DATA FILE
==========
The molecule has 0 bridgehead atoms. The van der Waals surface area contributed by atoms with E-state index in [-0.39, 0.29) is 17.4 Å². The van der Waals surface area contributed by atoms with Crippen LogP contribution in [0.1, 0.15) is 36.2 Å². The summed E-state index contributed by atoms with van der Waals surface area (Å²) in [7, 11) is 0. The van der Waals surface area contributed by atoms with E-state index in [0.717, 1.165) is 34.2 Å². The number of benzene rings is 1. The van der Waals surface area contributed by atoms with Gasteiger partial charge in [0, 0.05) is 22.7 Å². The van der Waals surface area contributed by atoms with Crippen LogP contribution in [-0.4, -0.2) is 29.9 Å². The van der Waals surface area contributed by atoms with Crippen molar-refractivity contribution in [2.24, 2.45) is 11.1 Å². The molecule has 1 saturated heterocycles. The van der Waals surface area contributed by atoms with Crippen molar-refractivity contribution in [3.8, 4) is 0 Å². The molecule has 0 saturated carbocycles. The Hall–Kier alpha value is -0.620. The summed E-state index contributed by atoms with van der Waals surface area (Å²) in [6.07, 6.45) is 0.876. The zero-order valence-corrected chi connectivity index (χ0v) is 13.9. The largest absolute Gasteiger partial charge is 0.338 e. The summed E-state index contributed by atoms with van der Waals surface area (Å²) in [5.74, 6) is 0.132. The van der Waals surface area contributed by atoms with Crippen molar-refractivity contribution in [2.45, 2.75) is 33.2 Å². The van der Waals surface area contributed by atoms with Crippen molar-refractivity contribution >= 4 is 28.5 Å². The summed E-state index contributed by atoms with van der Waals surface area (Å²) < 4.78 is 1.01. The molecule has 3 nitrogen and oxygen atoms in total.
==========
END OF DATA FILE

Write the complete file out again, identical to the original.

The molecule has 0 bridgehead atoms. The van der Waals surface area contributed by atoms with E-state index in [-0.39, 0.29) is 17.4 Å². The van der Waals surface area contributed by atoms with Crippen LogP contribution in [0.1, 0.15) is 36.2 Å². The summed E-state index contributed by atoms with van der Waals surface area (Å²) in [7, 11) is 0. The van der Waals surface area contributed by atoms with E-state index in [0.717, 1.165) is 34.2 Å². The number of benzene rings is 1. The van der Waals surface area contributed by atoms with Gasteiger partial charge in [0, 0.05) is 22.7 Å². The van der Waals surface area contributed by atoms with Crippen LogP contribution in [-0.4, -0.2) is 29.9 Å². The van der Waals surface area contributed by atoms with Crippen molar-refractivity contribution in [2.24, 2.45) is 11.1 Å². The molecule has 1 saturated heterocycles. The van der Waals surface area contributed by atoms with Crippen molar-refractivity contribution in [3.8, 4) is 0 Å². The molecule has 0 saturated carbocycles. The Hall–Kier alpha value is -0.620. The summed E-state index contributed by atoms with van der Waals surface area (Å²) in [6.07, 6.45) is 0.876. The zero-order valence-corrected chi connectivity index (χ0v) is 13.9. The largest absolute Gasteiger partial charge is 0.338 e. The summed E-state index contributed by atoms with van der Waals surface area (Å²) in [5.74, 6) is 0.132. The van der Waals surface area contributed by atoms with Crippen molar-refractivity contribution in [2.45, 2.75) is 33.2 Å². The van der Waals surface area contributed by atoms with Crippen molar-refractivity contribution >= 4 is 28.5 Å². The summed E-state index contributed by atoms with van der Waals surface area (Å²) < 4.78 is 1.01. The molecule has 3 nitrogen and oxygen atoms in total.